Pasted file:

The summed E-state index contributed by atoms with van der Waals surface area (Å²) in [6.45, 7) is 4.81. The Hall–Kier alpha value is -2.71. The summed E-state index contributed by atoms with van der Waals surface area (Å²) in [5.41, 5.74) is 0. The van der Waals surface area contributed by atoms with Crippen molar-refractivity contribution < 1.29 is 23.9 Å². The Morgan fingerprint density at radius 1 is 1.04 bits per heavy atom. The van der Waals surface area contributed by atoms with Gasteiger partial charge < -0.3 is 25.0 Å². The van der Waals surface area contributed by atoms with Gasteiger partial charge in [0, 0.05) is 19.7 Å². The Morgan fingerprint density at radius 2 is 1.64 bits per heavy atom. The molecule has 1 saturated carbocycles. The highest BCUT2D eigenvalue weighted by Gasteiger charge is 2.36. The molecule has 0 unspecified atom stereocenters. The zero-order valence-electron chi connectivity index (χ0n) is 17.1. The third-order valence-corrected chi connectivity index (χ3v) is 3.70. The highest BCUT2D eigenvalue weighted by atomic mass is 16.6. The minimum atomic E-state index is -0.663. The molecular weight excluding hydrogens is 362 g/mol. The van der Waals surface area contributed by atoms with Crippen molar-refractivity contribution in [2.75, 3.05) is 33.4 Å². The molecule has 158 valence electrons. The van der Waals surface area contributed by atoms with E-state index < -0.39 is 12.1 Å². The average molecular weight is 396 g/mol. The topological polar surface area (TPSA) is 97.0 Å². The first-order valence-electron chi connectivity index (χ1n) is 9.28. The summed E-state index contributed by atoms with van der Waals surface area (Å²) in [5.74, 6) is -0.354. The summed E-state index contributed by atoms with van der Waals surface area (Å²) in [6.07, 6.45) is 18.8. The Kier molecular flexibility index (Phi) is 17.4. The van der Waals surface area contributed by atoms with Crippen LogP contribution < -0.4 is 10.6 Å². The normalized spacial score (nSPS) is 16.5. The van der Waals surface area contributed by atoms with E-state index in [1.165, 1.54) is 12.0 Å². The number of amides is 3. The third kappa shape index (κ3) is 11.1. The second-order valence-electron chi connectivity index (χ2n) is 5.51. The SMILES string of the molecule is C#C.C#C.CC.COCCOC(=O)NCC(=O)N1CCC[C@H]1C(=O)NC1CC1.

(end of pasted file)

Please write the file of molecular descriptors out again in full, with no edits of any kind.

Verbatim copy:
The summed E-state index contributed by atoms with van der Waals surface area (Å²) in [6.45, 7) is 4.81. The Hall–Kier alpha value is -2.71. The summed E-state index contributed by atoms with van der Waals surface area (Å²) in [5.41, 5.74) is 0. The van der Waals surface area contributed by atoms with Crippen molar-refractivity contribution < 1.29 is 23.9 Å². The Morgan fingerprint density at radius 1 is 1.04 bits per heavy atom. The van der Waals surface area contributed by atoms with Gasteiger partial charge < -0.3 is 25.0 Å². The van der Waals surface area contributed by atoms with Gasteiger partial charge in [0, 0.05) is 19.7 Å². The Morgan fingerprint density at radius 2 is 1.64 bits per heavy atom. The molecule has 1 saturated carbocycles. The highest BCUT2D eigenvalue weighted by Gasteiger charge is 2.36. The molecule has 0 unspecified atom stereocenters. The zero-order valence-electron chi connectivity index (χ0n) is 17.1. The third-order valence-corrected chi connectivity index (χ3v) is 3.70. The highest BCUT2D eigenvalue weighted by atomic mass is 16.6. The minimum atomic E-state index is -0.663. The molecular weight excluding hydrogens is 362 g/mol. The van der Waals surface area contributed by atoms with Crippen molar-refractivity contribution in [2.75, 3.05) is 33.4 Å². The molecule has 158 valence electrons. The van der Waals surface area contributed by atoms with E-state index < -0.39 is 12.1 Å². The average molecular weight is 396 g/mol. The topological polar surface area (TPSA) is 97.0 Å². The first-order valence-electron chi connectivity index (χ1n) is 9.28. The summed E-state index contributed by atoms with van der Waals surface area (Å²) in [5.74, 6) is -0.354. The summed E-state index contributed by atoms with van der Waals surface area (Å²) in [6.07, 6.45) is 18.8. The Kier molecular flexibility index (Phi) is 17.4. The van der Waals surface area contributed by atoms with Crippen LogP contribution < -0.4 is 10.6 Å². The normalized spacial score (nSPS) is 16.5. The van der Waals surface area contributed by atoms with E-state index in [1.165, 1.54) is 12.0 Å². The number of amides is 3. The third kappa shape index (κ3) is 11.1. The second-order valence-electron chi connectivity index (χ2n) is 5.51. The SMILES string of the molecule is C#C.C#C.CC.COCCOC(=O)NCC(=O)N1CCC[C@H]1C(=O)NC1CC1.